Germany absorbs Austria | Appeasement at Munich | Night of the Broken Glass (Kristallnacht) | From Prague to the invasion of Poland
Opponents of War Look Inward | Invasions of Norway, the Netherlands, Belgium and France | Support for France's Collaborationist Government
The Battle of Britain | The Baltic States, elsewhere in East Europe and Hitler's plan for the Soviet Union | Hitler's "House Cleaning" in Poland
Neville Chamberlain and a disingenuous Hitler at Munich
By 1937 the rule of law in Germany had deteriorated to the point that the courts were unable to interfere with the activities of the Gestapo in any way. Hitler was well enough established and popular that his police occasionally put into prison those who were so unpatriotic as to ridicule Hitler. And recently 150 leaders of a Catholic youth organization had been arrested and accused of treason – for having associated with Marxists.
And the government was making life harder still for Jews. By 1937 the exclusion of Jews from public or private employment left at least half of them without a means of livelihood. In many towns a Jew could not find lodging. Some found it difficult or impossible to buy food, including milk for their children, or to buy medicine. Over some shops were signs that read, "Jews Not Admitted."
On the international front, Germany, in late November 1936, had signed a pact with Italy and Japan: the Anti-Comintern Pact. This was not a formal alliance. Japan signed wishing to give support to Germany without having to join against Germany's enemies should war develop in Europe. Japan was hoping that a strengthened Germany would force Britain's withdrawal from Asia.
Mussolini was grateful for Hitler's support concerning Ethiopia. He agreed to give Hitler a free hand in Austria. Hitler gave Mussolini his blessing for doing whatever he wished in the Mediterranean area. And the Stresa front – between Italy, France and Britain - was shattered.
At the end of 1937 Austria's conservative, authoritarian government found Germany conspiring with National Socialists inside its borders, with Germany aiming to take power in Austria. The planned pretext for Germany's takeover was that Germany was moving to prevent an attempted Habsburg restoration. Then in mid-February, 1938, Hitler presented Austria's chancellor, Kurt Schuschnigg (Dollfuss' successor), with demands that National Socialists be left unrestricted and that they be included in Schuschnigg's government. Hitler threatened to invade if Schuschnigg did not agree in writing at once. Schuschnigg felt abandoned by Italy, and he expected no help from France or Great Britain. So he agreed to Hitler's demands. Then he had second thoughts and decided to stand up to Hitler. He announced that Austria "would never voluntarily surrender its independence." He appealed to Austria's Social Democrats – who according to their voting margins in previous years represented forty-two percent of the public. The Social Democrats agreed to help defend Austria. And in a speech on March 9, Schuschnigg announced a plebiscite for March 13 – a vote by the nation on the question of whether people wanted unity with Germany or independence.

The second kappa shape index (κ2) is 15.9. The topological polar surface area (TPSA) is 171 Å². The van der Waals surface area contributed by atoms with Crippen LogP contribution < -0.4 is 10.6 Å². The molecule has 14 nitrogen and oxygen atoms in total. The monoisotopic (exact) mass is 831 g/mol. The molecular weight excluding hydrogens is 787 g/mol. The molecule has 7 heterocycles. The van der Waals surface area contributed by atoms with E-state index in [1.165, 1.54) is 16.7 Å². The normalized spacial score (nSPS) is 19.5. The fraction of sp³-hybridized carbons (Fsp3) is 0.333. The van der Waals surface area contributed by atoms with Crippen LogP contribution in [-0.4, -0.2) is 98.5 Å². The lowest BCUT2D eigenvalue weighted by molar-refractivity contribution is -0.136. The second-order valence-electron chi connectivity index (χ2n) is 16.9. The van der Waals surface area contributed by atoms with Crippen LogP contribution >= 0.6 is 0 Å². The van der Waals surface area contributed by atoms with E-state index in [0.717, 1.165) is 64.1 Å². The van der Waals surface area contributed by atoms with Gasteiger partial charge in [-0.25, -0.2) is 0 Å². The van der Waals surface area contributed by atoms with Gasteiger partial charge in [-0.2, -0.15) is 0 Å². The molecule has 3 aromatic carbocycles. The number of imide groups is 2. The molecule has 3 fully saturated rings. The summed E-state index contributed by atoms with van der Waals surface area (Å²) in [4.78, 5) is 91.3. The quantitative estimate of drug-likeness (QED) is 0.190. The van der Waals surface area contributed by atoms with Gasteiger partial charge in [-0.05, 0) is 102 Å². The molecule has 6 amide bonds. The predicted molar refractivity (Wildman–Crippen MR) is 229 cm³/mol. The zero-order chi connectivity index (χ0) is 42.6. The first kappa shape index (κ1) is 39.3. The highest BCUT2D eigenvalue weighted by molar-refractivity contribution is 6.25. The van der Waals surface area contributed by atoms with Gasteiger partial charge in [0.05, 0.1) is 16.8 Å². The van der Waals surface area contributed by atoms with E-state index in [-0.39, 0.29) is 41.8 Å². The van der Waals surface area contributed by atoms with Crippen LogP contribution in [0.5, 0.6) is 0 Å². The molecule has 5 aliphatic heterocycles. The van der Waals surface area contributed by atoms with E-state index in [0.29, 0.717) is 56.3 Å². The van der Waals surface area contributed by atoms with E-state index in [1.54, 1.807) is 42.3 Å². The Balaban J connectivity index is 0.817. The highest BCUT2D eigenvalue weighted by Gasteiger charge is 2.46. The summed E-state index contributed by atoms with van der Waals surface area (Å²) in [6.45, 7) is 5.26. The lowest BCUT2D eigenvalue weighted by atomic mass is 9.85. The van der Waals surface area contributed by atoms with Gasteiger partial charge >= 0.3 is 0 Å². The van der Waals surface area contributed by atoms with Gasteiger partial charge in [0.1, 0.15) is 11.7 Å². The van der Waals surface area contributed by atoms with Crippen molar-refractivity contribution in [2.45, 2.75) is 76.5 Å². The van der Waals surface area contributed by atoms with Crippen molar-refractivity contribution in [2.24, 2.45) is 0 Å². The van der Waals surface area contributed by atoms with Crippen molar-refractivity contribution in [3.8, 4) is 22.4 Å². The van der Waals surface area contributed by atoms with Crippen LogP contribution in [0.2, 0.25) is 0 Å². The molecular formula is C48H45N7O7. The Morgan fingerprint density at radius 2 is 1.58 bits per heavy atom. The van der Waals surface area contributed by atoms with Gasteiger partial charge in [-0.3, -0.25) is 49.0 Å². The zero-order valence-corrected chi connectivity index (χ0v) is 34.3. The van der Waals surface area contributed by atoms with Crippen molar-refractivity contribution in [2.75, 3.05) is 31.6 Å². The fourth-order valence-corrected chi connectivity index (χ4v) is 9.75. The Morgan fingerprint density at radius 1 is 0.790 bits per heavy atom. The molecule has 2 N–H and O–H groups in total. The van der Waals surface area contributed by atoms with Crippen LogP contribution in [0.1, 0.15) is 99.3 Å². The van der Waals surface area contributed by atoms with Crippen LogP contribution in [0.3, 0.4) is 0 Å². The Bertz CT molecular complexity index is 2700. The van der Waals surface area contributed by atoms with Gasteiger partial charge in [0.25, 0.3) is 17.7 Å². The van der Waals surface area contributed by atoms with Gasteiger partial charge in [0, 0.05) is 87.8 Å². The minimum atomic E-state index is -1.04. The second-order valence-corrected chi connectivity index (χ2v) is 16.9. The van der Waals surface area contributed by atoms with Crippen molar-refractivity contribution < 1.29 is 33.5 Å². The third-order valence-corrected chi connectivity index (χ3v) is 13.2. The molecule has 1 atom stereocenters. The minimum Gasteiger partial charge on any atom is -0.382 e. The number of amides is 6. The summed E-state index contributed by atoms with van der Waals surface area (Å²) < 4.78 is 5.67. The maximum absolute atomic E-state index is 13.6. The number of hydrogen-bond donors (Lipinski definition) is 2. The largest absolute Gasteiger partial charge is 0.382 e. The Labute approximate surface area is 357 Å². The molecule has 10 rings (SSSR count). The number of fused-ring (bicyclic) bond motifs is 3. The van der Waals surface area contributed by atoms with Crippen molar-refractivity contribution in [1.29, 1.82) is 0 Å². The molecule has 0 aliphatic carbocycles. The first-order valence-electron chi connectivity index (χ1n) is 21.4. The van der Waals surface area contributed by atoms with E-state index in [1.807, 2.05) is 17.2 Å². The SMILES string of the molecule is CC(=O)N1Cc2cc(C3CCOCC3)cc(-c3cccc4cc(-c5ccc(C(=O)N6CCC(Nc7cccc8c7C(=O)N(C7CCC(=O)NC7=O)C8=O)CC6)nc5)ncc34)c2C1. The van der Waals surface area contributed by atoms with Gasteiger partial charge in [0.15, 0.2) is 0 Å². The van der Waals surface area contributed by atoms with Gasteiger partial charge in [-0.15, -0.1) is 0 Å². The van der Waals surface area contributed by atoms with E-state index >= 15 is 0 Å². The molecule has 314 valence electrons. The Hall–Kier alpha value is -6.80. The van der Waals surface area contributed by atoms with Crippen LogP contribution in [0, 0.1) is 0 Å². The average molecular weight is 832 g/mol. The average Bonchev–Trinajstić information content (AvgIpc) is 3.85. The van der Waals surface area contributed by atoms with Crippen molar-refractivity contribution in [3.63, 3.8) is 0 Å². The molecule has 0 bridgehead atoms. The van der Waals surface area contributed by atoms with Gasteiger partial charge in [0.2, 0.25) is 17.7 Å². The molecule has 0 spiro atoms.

Hitler was enraged. He was afraid that the Austrians would not chose unity with Germany and that the plebiscite would leave him without an excuse to move against Austria. German troops massed on the Austrian border. Schuschnigg resigned. A pro-Hitler lawyer in the pay of Germany, Seyess-Inquart, became Austria's chancellor, and, on March 11, German troops crossed into Austria without resistance. The announced reason for the move was that Seyess-Inquart had invited in the German troops to put down a Communist uprising, and Hitler proclaimed that he was putting Germany at the service of millions of Germans in Austria.
Many Austrians were jubilant, especially Austria's National Socialists. Supporters of the National Socialists were a minority in Austria, but a minority could make a big showing in the streets. Then, on March 13, Austria was declared a province of Germany. Hitler returned to his native Austria, and to Vienna, with many Austrians welcoming him as a conquering hero.
It was Hitler's first move beyond Germany's frontiers, and Czechoslovakia, the Soviet Union, France and Great Britain chose to remain spectators. In April a plebiscite was held in Austria on the unification (the Anschluss) of Austria and Germany, and the recorded results listed ninety-nine percent in favor – strange given the former strength of the Social Democrats in Austria, who were most hostile to fascism.
The persecution of Jews in Austria would now begin. And the same impulse to revenge that had marked the purges of 1934 were applied in Austria against those who were known to be hostile toward the National Socialists. Many people were arrested, including Schuschnigg, who was imprisoned in a small room for seventeen months, tortured with sleeplessness, and in the months that followed he was forced to perform menial tasks, such as cleaning the latrines of his guards. He lost fifty-eight pounds. Then he was sent to a concentration camp.
Copyright © 1998-2013 by Frank E. Smitha. All rights reserved.